“They want back doors in virtually everything, ranging from operating systems to encryption algorithms.”According to some so-called ‘news’ [1, 2, 3], security is impossible and “Linux” is just as bad as Windows. This is the sort of message they recycle as Microsoft reveals (when everyone is on holidays) how badly screwed they are, how Azure got cracked (Azure also has layoffs, but they don’t want anybody to mention that), and how we’re supposed to think that it’s not Microsoft’s fault. I recorded this video without any preparation, so it’s a bit of a rant.

This relates to this recent article and video.


Microsoft Windows/IIS Down Again (Across All Server Categories), Merely Living/Surviving on ‘Borrowed Time’

Posted in GNU/Linux, Microsoft, Search, Security, Windows at 12:23 pm by Dr. Roy Schestowitz

It won’t be financially sustainable for much longer and Microsoft admits to us (in IRC) that there were also Azure layoffs this year (and Azure has just been cracked)

Microsoft IIS share

Summary: When it comes to Web servers (World Wide Web as assessed by pertinent sites), Microsoft is already a goner living its last days (months or years)

THROUGHOUT the year we wrote nearly half a dozen posts about IIS, seeing that it’s nose-diving in terms of usage during the pandemic (both in absolute and relative terms). According to this latest report, which is the most comprehensive of its kind, only 3.87% of Web sites use Windows/IIS. This share is rapidly declining.

“…the trends are telling… Windows servers are a dying breed.”The latest report is, as usual, a bunch of graphs preceded by (foreword with text) explanatory notes. The name Microsoft is repeated at least 3 times and it says “Microsoft lost 14,700 computers”. To quote just 3 paragraphs:

Microsoft, Apache and nginx each suffered losses in their total number of domains, although nginx’s loss was small enough that its market share increased slightly. 30.3% of the world’s domains are now powered by nginx, compared with 26.4% powered by Apache. Despite losses affecting each major webserver vendor, the causes were independent in each case; for example nginx’s 34,000 loss resulting from a drop of 387,000 domains at Freenom.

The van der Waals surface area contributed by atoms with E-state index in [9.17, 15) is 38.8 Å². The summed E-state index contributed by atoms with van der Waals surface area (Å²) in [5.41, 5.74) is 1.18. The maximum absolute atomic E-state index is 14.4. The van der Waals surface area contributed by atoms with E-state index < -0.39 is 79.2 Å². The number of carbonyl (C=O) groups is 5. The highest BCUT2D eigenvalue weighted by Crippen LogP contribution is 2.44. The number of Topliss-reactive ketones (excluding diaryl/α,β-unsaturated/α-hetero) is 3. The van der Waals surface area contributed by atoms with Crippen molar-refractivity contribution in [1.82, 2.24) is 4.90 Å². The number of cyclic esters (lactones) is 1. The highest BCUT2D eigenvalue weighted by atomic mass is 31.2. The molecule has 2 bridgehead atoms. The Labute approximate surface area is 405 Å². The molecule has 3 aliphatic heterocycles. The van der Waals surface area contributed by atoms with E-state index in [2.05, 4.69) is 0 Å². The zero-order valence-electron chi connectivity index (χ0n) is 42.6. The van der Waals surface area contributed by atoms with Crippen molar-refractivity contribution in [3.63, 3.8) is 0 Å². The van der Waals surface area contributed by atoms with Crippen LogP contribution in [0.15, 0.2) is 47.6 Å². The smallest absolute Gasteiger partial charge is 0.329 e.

OpenResty is continuing to show strong growth, with GoDaddy’s use of the web server for its parked domains. It now powers 71.3 million sites across 36.9 million domains and 84,680 web-facing computers.

The number of web-facing computers running nginx, Apache and Microsoft web server software also fell this month. The largest loss was 38,600 web-facing computers for nginx, which took its total down to 3.63 million and its share down by 0.33 percentage points to 34.4%, leaving it just over one percentage point ahead of Apache. Microsoft lost 14,700 computers, while Apache lost 5,820.

This is the kind of story that Microsoft-funded (e.g. bribed through ad-buying) corporate media never covers.

NetcraftInstead, media will talk about “clown” (not servers) and hail it as a revolution like never before — one that you mustn’t miss out on or else you won’t be “smart”. They give the false impression (delusion/illusion) that Microsoft is at the cutting “edge” of things, the “recency” perception, e.g. having “secure” chips while putting NSA back doors in virtually everything.

As we said earlier this year (when the declines in Microsoft’s share were considerably bigger), it won’t be long before the cost of maintaining IIS outweighs the financial benefits. That’s when Microsoft starts rebranding and speaking about “reorg” (to avoid words like “layoffs” or “product termination”).

GNU/Linux and Free/libre Web server software is becoming very dominant; one might say it has become the norm, so all those sites that claim to compare “Windows hosting versus Linux hosting” are terribly outdated because they give the illusion of parity; the trends are telling… Windows servers are a dying breed.

As for Windows in general, it’s a mess. Microsoft cannot maintain it anymore, so it breaks itself again. Not that Red Hat or Canonical will take advantage of it to promote GNU/Linux


Microsoft Security Theatre and Microsoft-Funded Media Frenzy That Stigmatises “Linux”

Posted in Deception, Free/Libre Software, FUD, GNU/Linux, Microsoft, Security at 7:29 pm by Dr. Roy Schestowitz

An old lock

Summary: Misinformation about security is all too common in today’s media; the goal is to get people to embrace software with back doors and surveillance, falsely believing that it guarantees privacy and autonomy

THERE’S security, there’s false or pseudo security, blatant insecurity (not even advertised as real security), “national security” (typically means back doors), and all sorts of other nonsense.

Encryption is maths, not a myth. And it’s a science; there’s logic behind it. Those who speak of “weakening encryption” or anything along those lines basically speak of eliminating encryption, not weakening it. To claim that it’s possible to allow one entity to undermine encryption but not others is extremely dishonest. Like DRM schemes, it’s only a matter of time before it’s rendered obsolete. “Nothing protected by Widevine, FairPlay, or PlayReady ever delays the video surfacing on bittorrent sites,” Ryan notes.